Increasing Access to Essential Medicines in Developing Countries: Strategies and Barriers


Introduction
September 27, 2009, 5:51 am
Filed under: Uncategorized

The World Health Organization estimates that one third of the world lacks regular access to essential medicines (1), defined as those drugs and diagnostics necessary for a basic health care system (2). Furthermore, 10 million people die unnecessarily every year because they lack access to existing medical treatments (3). This seminar will critically examine the role of universities, governments, non-governmental organizations and pharmaceutical companies in the effort to ensure worldwide access to needed medicines. Upon completion of the course, students will have knowledge of patent laws and relevant trade agreements, the effects of these on affordability of medicines in impoverished countries, aid measures already taken to improve access to drugs and other medical technologies, and challenges that remain at this time.

This seminar is a 4oo-level student directed seminar open to third and fourth year undergraduate students in any discipline. It runs January-April 2010 and will count for three credits in the Faculty of Arts at UBC. Course meeting times are Mondays and Wednesdays, 7-8:30pm in Buchanan B310. For more information about what a student directed seminar (often abbreviated SDS) is, look here. This seminar will have between eight and fifteen students.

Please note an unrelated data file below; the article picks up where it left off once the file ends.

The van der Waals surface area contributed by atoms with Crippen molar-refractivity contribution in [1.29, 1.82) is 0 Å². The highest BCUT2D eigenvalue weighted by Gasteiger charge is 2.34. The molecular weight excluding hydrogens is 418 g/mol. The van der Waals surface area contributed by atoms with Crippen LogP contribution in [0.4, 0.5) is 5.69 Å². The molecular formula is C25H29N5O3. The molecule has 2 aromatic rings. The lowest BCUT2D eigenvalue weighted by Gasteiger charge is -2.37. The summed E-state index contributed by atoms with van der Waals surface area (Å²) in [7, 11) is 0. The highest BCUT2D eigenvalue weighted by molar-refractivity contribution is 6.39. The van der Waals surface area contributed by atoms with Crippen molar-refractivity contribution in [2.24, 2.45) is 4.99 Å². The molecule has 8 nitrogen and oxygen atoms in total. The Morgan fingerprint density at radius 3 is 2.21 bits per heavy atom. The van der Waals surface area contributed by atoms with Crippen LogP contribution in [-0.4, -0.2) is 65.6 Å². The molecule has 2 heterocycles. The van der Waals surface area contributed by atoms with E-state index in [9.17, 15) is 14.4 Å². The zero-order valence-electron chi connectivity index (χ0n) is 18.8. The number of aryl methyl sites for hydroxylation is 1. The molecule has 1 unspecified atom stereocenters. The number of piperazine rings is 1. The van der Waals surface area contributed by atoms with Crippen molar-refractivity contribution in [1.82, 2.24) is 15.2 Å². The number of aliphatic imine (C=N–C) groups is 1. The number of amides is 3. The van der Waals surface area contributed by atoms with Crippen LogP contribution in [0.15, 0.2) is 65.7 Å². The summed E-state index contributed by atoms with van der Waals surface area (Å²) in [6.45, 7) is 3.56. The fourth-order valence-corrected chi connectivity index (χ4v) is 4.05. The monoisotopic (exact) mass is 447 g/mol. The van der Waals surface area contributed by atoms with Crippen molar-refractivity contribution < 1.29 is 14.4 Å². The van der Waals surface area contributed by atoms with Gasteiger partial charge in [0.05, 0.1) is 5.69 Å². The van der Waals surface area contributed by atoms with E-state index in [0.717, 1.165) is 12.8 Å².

This course is listed in the Health and Society department: course code HESO 449B. For information on how to enroll in the course, please see Apply.

If you’re interested in taking this course, I would love to hear from you! My name is Sonja Babovic and I am the student coordinator of this course, and will be running it with the generous help of Dr. Kishor Wasan of the Faculty of Pharmaceutical Sciences. Please do e-mail me at sonja.babovic@gmail.comĀ if you have any questions, and to inquire about registration. Thanks!

——————————
References:

1. Habiyambere V. Progress of WHO Member States in developing national drug policies and in revising essential drugs lists (WHO/DAP/98.7). World Health Organization: Geneva, 1998.

2. World Health Organization. WHO Model Lists of Essential Medicines. Available at: http://www.who.int/medicines/publications/essentialmedicines/en/. Accessed on October 16, 2008.

3. Equitable access to essential medicines: A framework for collective action. Geneva: World Health Organization, 2004. Available online at http://whqlibdoc.who.int/hq/2004/WHO_EDM_2004.4.pdf

Advertisements